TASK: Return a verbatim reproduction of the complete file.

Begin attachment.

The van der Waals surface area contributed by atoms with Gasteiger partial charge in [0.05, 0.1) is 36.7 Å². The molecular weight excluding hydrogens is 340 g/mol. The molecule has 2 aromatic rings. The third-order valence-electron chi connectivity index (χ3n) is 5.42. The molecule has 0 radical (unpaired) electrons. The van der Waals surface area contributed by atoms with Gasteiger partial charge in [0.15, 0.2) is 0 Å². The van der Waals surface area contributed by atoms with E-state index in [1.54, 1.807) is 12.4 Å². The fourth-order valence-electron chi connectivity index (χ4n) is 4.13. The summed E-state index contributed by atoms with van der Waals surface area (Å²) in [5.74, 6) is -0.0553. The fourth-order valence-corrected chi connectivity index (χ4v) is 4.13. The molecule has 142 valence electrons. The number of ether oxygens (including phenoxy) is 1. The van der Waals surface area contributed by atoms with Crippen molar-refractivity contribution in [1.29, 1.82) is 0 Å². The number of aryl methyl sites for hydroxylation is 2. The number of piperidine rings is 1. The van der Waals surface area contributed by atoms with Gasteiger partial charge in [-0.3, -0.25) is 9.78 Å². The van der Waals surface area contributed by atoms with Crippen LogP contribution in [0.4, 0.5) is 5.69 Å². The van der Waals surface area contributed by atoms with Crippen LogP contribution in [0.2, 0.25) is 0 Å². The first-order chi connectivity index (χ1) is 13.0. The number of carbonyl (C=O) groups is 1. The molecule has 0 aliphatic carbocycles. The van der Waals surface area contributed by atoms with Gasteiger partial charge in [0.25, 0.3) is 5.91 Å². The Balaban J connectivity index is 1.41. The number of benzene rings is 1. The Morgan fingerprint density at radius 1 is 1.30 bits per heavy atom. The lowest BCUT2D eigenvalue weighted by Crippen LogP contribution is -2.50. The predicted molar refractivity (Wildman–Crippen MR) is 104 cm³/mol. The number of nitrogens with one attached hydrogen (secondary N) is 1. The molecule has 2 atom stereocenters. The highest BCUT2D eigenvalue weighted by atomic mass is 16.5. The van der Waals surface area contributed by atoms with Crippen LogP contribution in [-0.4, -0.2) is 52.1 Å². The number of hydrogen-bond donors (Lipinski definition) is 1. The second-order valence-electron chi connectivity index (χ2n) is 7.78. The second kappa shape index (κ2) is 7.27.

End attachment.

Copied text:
The van der Waals surface area contributed by atoms with Gasteiger partial charge in [0.05, 0.1) is 36.7 Å². The molecular weight excluding hydrogens is 340 g/mol. The molecule has 2 aromatic rings. The third-order valence-electron chi connectivity index (χ3n) is 5.42. The molecule has 0 radical (unpaired) electrons. The van der Waals surface area contributed by atoms with Gasteiger partial charge in [0.15, 0.2) is 0 Å². The van der Waals surface area contributed by atoms with E-state index in [1.54, 1.807) is 12.4 Å². The fourth-order valence-electron chi connectivity index (χ4n) is 4.13. The summed E-state index contributed by atoms with van der Waals surface area (Å²) in [5.74, 6) is -0.0553. The fourth-order valence-corrected chi connectivity index (χ4v) is 4.13. The molecule has 142 valence electrons. The number of ether oxygens (including phenoxy) is 1. The van der Waals surface area contributed by atoms with Crippen molar-refractivity contribution in [1.29, 1.82) is 0 Å². The number of aryl methyl sites for hydroxylation is 2. The number of piperidine rings is 1. The van der Waals surface area contributed by atoms with Gasteiger partial charge in [-0.3, -0.25) is 9.78 Å². The van der Waals surface area contributed by atoms with Crippen LogP contribution in [0.4, 0.5) is 5.69 Å². The van der Waals surface area contributed by atoms with Crippen LogP contribution in [0.2, 0.25) is 0 Å². The first-order chi connectivity index (χ1) is 13.0. The number of carbonyl (C=O) groups is 1. The molecule has 0 aliphatic carbocycles. The van der Waals surface area contributed by atoms with Gasteiger partial charge in [0.25, 0.3) is 5.91 Å². The Balaban J connectivity index is 1.41. The number of benzene rings is 1. The Morgan fingerprint density at radius 1 is 1.30 bits per heavy atom. The lowest BCUT2D eigenvalue weighted by Crippen LogP contribution is -2.50. The predicted molar refractivity (Wildman–Crippen MR) is 104 cm³/mol. The number of nitrogens with one attached hydrogen (secondary N) is 1. The molecule has 2 atom stereocenters. The highest BCUT2D eigenvalue weighted by atomic mass is 16.5. The van der Waals surface area contributed by atoms with Crippen LogP contribution in [-0.4, -0.2) is 52.1 Å². The number of hydrogen-bond donors (Lipinski definition) is 1. The second-order valence-electron chi connectivity index (χ2n) is 7.78. The second kappa shape index (κ2) is 7.27.